Mindfulness is rapidly becoming a mainstream educational intervention. A growing number of schools, colleges, and universities are incorporating mindfulness into the curriculum, and while there is a substantial body of research literature in psychology attesting to the mental and physical benefits of mindfulness, critics of the movement have suggested that mindfulness lacks social and political dimensions. In this article, a response to “Mindfulness, Democracy, and Education,” the author shows why this line of criticism is misguided. Far from being self-centered, asocial, and apolitical, the practice of mindfulness is intrinsically political.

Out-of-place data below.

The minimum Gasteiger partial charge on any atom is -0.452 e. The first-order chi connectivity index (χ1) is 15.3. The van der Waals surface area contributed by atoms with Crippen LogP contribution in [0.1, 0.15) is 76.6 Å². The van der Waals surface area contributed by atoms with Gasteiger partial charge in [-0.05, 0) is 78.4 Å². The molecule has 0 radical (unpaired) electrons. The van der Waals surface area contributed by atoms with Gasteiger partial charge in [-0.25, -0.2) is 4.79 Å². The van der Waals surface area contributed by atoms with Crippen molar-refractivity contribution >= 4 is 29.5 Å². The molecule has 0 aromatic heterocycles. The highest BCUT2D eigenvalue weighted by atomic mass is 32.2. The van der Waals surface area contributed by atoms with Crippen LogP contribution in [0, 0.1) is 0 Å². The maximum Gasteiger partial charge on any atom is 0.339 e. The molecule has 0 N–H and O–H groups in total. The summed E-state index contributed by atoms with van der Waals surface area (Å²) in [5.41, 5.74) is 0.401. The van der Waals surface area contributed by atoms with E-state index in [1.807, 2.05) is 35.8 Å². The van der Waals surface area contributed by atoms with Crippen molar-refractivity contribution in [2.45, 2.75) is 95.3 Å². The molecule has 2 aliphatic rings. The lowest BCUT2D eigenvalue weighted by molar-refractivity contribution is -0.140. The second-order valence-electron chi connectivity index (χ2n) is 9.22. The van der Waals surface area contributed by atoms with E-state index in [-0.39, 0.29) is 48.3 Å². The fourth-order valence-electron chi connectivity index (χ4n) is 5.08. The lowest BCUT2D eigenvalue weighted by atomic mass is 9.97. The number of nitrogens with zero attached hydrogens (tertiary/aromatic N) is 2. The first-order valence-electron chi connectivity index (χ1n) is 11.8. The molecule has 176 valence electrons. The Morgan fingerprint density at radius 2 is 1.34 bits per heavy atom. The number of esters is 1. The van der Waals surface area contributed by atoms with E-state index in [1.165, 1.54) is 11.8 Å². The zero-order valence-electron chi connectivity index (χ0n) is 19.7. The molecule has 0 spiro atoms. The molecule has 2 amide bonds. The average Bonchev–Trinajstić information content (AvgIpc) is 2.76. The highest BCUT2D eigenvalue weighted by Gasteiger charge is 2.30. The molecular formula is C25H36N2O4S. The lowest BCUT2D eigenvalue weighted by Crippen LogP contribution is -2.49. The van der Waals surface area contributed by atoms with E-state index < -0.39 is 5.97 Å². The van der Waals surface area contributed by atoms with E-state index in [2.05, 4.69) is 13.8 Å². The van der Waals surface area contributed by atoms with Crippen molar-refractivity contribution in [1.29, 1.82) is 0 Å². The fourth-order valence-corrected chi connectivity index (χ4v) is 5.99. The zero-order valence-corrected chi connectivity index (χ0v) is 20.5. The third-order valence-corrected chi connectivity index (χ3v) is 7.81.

Response to Article

Andrea Marie Hyde and James G. LaPrad, Mindfulness, Democracy, and Education